I’m trying some of the yarn in two shawls and I’m finding I don’t mind it around my neck, so if you are fairly OK about wool, you might find the same. You do certainly get used to it and in some ways I find it comforting as it reminds me of the jumpers and cardigans my mum used to knit for me when I was little. Merino hadn’t made it to Yorkshire back then!
Why the Crafternoon Treats Etsy shop?
I did say in an earlier podcast that I was just doing yarn dyeing for fun – which I am! But I love it so much and I’ve created so much, I will have a hard time using it up. I also want to create some revenue from my crafting to support the Crafternoon Treats podcast and my blogging and crochet activities. This takes up increasing amounts of time when I don’t spend time doing medical writing to earn money so it has to sort of start paying back a bit if I am going to carry on doing more (which is what I would love to do!)
I am so grateful for the supportive messages I’ve received so far – I love podcasting and blogging and interacting in Facebook groups and on Instagram and want to do it more! And run more CALS and do more patterns… the list is endless. I have to admit too that I’m finding the prospect of having a little shop very very exciting. Even if it is an online Crafternoon Treats Etsy store and not a ‘real’ shop. Maybe one day eh? 🙂 Kathryn xxxx
10 thoughts on “Crafternoon Treats Etsy shop grand opening”
I am so pleased that I was able to buy the very colour that I wanted. I will be casting on the Close to You the minute it arrives. I hope that this will be the first of a long list of projects.
That’s great Pamela – I really hope you enjoy using the yarn as much as I’ve enjoyed dyeing it up xxxxxxx
I think what you are doing is fabulous! I am British by birth but live on the other side of the world in Australia but I will most definitely be buying some of your wool In time and to be able to help the British wool industry thrive is very important I believe. As you have said before everything is mass produced these days and to create such beauty with wool and needles or hook is very satisfying. Crocheting and knitting is my sanity break in a frenetically busy world. Your wools are just divine! Best wishes to you for a successful Etsy shop! 😀💐
HI Lynn thank you so much for your lovely comment and encouragement. I am getting quite passionate about British wool now that I know more about it and just how rare the old traditional production methods have become. The possibilities for blending wool from different sheep, adding in British alpaca for a bit of extra softness and the loftiness of woollen spun yarn (as opposed to worsted spun which is about all you can get now) are so exciting. xxxxx Kathryn xxxxx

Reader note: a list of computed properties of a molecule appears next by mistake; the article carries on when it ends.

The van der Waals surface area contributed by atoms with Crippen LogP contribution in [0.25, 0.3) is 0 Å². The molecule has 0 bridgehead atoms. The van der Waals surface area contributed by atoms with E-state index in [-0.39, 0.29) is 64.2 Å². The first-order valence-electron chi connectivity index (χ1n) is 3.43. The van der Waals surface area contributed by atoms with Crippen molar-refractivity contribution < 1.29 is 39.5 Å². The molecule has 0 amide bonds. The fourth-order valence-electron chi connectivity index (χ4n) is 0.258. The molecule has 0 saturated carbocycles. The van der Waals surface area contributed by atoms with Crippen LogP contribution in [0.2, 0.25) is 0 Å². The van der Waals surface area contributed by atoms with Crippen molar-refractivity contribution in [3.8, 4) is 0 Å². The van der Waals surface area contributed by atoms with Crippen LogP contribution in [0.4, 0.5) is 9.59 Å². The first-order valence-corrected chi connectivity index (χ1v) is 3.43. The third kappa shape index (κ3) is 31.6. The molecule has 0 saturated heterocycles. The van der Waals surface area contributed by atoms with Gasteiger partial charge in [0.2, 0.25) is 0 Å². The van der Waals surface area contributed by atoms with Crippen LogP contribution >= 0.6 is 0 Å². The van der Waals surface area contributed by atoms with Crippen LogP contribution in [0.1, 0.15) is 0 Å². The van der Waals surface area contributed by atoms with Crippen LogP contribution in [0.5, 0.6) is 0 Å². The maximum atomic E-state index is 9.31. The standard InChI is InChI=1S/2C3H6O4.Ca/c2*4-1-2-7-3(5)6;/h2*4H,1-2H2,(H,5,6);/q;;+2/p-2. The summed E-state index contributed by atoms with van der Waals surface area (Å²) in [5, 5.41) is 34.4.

You were being so humble in your podcast but I think you will be sold out in five minutes. If I wasn’t vegan, I’d be snapping up those colourful skeins!
Hi Nicola – I saw your comment on one of the social medias but its been a bit of a whirlwind week or two so I haven’t had chance to reply to it… you were indeed right!!! I was gobsmacked, I really was but in a very good way xxxxx
I think this is fabulous!!! and I am thrilled you are promoting your own countries product so that small independent farms continue into the future. the mass produced products we have all become accustomed to buying and then throwing away is a world wide problem. Very exciting!! I have an Etsy shop and a brick and mortar store and both are an investment of time and energy and neither outshines the other in my opinion, it is wonderful for people to be able to come to a store, but there is a definite cost increase to be able to provide that.
Thanks so much Melody for taking the time to comment – yes the British wool situation has been very dire and isn’t exactly recovered… but things are improving and it just may be possible that the yarns and some of the mills survive 🙂 I just love the wool and it dyes up so nicely – totally different to the mainstream but I’m having such a lot of fun! xxxx
I’m so excited to see your shop open. Your colours are fab.
Thanks Louise – not long now! xxx I’m busy tomorrow in the day, probably just as well, then will be busy in the Etsy shop for 7pm xxx